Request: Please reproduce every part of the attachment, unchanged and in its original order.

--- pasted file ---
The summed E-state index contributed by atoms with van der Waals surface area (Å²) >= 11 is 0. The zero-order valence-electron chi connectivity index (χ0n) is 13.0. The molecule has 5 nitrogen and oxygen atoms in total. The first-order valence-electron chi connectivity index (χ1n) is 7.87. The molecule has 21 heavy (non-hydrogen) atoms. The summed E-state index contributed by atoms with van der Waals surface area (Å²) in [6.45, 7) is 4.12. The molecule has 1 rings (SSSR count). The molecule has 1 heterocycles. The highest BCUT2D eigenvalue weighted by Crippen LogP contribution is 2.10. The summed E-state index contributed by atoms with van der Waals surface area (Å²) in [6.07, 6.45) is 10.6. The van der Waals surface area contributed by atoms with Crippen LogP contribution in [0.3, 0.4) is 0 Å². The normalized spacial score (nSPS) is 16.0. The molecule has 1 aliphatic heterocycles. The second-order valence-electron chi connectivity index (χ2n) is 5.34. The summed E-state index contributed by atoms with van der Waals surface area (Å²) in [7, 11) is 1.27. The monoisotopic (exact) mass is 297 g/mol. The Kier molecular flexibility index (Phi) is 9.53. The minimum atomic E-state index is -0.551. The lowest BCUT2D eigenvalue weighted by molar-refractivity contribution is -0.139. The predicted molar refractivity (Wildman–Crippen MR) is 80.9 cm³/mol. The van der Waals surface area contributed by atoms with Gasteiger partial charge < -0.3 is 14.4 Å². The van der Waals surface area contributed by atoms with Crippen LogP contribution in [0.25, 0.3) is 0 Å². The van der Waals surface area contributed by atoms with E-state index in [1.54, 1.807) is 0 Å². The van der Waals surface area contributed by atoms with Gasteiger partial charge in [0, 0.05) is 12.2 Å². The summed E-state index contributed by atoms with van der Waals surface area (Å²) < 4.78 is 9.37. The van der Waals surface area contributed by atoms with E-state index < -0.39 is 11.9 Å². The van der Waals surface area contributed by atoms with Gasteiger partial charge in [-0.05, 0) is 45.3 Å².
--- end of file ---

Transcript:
The summed E-state index contributed by atoms with van der Waals surface area (Å²) >= 11 is 0. The zero-order valence-electron chi connectivity index (χ0n) is 13.0. The molecule has 5 nitrogen and oxygen atoms in total. The first-order valence-electron chi connectivity index (χ1n) is 7.87. The molecule has 21 heavy (non-hydrogen) atoms. The summed E-state index contributed by atoms with van der Waals surface area (Å²) in [6.45, 7) is 4.12. The molecule has 1 rings (SSSR count). The molecule has 1 heterocycles. The highest BCUT2D eigenvalue weighted by Crippen LogP contribution is 2.10. The summed E-state index contributed by atoms with van der Waals surface area (Å²) in [6.07, 6.45) is 10.6. The van der Waals surface area contributed by atoms with Crippen LogP contribution in [0.3, 0.4) is 0 Å². The normalized spacial score (nSPS) is 16.0. The molecule has 1 aliphatic heterocycles. The second-order valence-electron chi connectivity index (χ2n) is 5.34. The summed E-state index contributed by atoms with van der Waals surface area (Å²) in [7, 11) is 1.27. The monoisotopic (exact) mass is 297 g/mol. The Kier molecular flexibility index (Phi) is 9.53. The minimum atomic E-state index is -0.551. The lowest BCUT2D eigenvalue weighted by molar-refractivity contribution is -0.139. The predicted molar refractivity (Wildman–Crippen MR) is 80.9 cm³/mol. The van der Waals surface area contributed by atoms with Gasteiger partial charge < -0.3 is 14.4 Å². The van der Waals surface area contributed by atoms with Crippen LogP contribution in [0.25, 0.3) is 0 Å². The van der Waals surface area contributed by atoms with E-state index in [1.54, 1.807) is 0 Å². The van der Waals surface area contributed by atoms with Gasteiger partial charge in [0, 0.05) is 12.2 Å². The summed E-state index contributed by atoms with van der Waals surface area (Å²) < 4.78 is 9.37. The van der Waals surface area contributed by atoms with E-state index < -0.39 is 11.9 Å². The van der Waals surface area contributed by atoms with Gasteiger partial charge in [-0.05, 0) is 45.3 Å².